Repeated Tesla Crashes Highlight Major Issues With Autonomy
Tesla has an image problem. Well, their autonomous vehicle software does. Hell, the AV industry as a whole does. Much like the Coronavirus, people have become entrenched on one side of the issue or the other. Most believe that self-driving is either the future or a dangerous fantasy. Honestly, the truth is likely somewhere in the middle. However, a recent string of crashes while the brand’s autonomous software has been in use highlight a concerning issue that’ll be very difficult to work around.
There were five Tesla crashes on the same road
This looks like a pretty standard intersection, no? Well, yes, but maybe not for a Tesla. This little intersection has claimed five Tesla lives. One of them was a Model X SUV that got turned into a life-sized model by a rock. It seems the brand’s autonomous software has some issues with this intersection. Reddit user u/BBFLG spoke about the experience.
In their post, BBFLG said that their Model X crash went something like this. “Hands on wheel, eyes on road, vehicle just wanted to keep going straight, I took control, entered gravel and smashed into a boulder.” Troubling to say the least. The user also states in the post that they’re aware of three other incidents via park rangers at the same spot. Clearly, something about Tesla software cannot cope here, and it points out a growing concern among industry specialists.
Industry experts are extremely concerned
One such specialist is Missy Cummings, who recently made an appearance on Matt Farah’s “The Smoking Tire” (TST) podcast to talk about our use of autonomous vehicles, like Teslas, and their software. Cummings is a professor at Duke University and the director at the university’s Humans and Autonomy Lab. Qualified to say the least. On the podcast Cummings spoke about one of the largest problems to face autonomous software: it just simply isn’t us.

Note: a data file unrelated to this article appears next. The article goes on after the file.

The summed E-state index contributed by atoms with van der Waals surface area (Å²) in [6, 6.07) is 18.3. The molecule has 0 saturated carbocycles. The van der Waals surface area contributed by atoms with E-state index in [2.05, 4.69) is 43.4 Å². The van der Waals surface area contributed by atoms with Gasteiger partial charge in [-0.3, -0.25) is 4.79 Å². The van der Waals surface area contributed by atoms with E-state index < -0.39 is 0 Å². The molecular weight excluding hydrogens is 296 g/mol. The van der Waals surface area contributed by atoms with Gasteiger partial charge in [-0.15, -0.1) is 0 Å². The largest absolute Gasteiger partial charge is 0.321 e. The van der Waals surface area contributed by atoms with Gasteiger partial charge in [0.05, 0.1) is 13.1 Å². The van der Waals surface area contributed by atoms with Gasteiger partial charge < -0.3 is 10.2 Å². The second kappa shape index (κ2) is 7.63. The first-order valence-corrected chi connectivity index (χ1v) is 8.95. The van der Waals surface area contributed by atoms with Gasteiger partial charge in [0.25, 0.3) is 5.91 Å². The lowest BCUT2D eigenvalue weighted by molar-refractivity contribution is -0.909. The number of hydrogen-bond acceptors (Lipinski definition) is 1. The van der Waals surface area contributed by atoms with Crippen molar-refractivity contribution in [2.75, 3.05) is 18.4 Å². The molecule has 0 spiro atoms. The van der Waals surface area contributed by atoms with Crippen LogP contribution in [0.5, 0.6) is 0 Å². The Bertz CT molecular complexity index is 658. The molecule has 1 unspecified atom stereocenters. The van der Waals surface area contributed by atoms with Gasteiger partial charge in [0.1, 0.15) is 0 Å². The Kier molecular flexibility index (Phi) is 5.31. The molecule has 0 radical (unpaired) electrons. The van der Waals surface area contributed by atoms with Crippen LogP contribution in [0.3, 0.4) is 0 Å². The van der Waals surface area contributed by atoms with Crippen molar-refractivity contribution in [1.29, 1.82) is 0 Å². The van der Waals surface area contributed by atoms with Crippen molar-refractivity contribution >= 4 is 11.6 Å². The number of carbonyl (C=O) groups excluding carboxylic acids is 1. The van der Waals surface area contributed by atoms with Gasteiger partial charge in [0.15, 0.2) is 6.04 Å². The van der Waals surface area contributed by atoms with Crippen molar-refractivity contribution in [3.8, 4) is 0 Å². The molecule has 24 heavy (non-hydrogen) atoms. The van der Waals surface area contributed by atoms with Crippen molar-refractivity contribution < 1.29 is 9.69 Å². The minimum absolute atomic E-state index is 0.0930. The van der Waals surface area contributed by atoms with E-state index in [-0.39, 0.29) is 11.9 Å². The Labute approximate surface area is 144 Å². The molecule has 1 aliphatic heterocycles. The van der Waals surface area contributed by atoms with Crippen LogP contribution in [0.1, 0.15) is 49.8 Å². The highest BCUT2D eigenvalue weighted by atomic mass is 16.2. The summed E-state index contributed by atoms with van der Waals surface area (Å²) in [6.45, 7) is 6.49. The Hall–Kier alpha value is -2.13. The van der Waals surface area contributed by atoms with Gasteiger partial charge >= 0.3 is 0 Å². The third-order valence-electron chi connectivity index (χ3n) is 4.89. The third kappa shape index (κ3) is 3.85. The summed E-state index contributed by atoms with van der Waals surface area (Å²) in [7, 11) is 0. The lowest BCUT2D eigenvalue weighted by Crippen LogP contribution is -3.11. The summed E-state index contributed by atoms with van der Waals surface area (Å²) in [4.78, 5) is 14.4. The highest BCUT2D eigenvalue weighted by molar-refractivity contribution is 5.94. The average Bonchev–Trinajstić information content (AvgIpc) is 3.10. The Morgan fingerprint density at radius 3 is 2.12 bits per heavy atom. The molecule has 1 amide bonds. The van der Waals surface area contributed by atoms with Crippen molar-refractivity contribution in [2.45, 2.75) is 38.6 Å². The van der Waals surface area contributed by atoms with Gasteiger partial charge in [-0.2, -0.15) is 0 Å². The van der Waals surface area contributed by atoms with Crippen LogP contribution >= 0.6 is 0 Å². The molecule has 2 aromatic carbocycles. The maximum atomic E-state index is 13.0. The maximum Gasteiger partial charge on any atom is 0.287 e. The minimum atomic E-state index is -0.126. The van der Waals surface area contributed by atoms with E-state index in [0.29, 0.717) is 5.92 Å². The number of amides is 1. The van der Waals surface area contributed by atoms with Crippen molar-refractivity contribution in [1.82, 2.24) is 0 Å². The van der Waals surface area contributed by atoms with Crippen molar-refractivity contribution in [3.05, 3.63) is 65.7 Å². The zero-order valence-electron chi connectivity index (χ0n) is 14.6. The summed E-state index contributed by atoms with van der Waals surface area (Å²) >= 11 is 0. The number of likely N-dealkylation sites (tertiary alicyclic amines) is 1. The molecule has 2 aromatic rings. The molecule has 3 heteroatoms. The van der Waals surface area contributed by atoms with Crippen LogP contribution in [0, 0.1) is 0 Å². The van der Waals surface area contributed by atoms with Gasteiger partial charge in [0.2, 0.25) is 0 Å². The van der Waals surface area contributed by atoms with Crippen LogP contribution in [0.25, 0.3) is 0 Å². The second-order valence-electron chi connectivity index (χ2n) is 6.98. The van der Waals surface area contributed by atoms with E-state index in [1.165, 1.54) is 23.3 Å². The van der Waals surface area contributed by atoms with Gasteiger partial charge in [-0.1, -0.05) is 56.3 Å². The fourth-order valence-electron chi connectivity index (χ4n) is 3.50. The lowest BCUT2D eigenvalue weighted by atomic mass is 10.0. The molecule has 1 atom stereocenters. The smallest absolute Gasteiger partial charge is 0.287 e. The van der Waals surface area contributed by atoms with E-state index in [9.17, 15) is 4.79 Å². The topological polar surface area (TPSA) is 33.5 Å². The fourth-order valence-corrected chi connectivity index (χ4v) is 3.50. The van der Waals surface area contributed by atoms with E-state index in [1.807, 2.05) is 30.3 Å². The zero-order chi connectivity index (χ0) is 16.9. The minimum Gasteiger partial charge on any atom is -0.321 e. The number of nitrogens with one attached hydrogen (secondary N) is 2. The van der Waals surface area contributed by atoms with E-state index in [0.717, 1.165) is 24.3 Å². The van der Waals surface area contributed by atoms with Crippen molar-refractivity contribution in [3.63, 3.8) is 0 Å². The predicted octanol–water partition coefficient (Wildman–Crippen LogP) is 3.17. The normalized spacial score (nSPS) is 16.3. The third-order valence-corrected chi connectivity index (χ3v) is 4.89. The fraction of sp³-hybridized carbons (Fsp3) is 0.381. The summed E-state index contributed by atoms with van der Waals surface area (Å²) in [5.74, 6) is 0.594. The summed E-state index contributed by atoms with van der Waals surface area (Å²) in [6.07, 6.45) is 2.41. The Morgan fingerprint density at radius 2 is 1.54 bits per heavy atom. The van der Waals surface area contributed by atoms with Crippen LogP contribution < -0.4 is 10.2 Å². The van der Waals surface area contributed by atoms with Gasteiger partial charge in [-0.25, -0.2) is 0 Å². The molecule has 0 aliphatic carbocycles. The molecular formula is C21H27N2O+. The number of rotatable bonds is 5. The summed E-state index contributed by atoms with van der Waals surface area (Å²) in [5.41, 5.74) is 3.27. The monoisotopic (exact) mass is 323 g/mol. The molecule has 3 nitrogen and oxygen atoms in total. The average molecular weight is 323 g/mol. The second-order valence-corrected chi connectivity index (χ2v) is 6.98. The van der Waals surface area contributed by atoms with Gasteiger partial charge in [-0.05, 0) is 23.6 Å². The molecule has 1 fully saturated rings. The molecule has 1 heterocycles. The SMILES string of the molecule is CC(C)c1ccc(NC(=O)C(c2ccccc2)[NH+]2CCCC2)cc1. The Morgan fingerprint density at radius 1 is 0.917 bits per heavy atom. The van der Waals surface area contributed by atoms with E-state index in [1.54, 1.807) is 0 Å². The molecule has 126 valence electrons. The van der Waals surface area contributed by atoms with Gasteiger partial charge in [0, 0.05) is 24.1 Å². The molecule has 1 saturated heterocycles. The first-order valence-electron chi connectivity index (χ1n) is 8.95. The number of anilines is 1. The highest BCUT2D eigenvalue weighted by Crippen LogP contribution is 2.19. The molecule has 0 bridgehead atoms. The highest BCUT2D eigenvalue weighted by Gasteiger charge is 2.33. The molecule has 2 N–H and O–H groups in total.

Autonomous software, like that used for self-driving vehicles, must be programmed. It’s binary; ones, zeros, and variables. Human beings are inherently un-binary. We make decisions based on what we think, inferred from past experiences and instinct, the latter of which a machine simply cannot replicate. And that’s the problem, as she pointed out on TST. Cummings used the example of a snow-covered stop sign. A machine may not recognize that stop sign because it doesn’t look like the image it uses as a reference. Then, accident.
Will cars ever drive themselves?
Frankly, it’s hard to know if Cruise, Tesla, or some as-yet-unnamed party will ever find a way around that simple fact. We can code for as many variables as we want in autonomous software, but in the end, it’ll be extremely difficult to make AV software better than a fully alert, sober human at the wheel.
It’s the classic train car philosophy question. Do you let the train hit the people on the track, or let it crash? A human can make that decision, right or wrong, and it’s extremely difficult to get a machine to calculate the weight of human life when we’re barely capable of doing so ourselves. For now, driver assistance software will be just that: driver assistance, barring some massive breakthrough in machine learning. We’ll have to drive just a bit longer it seems.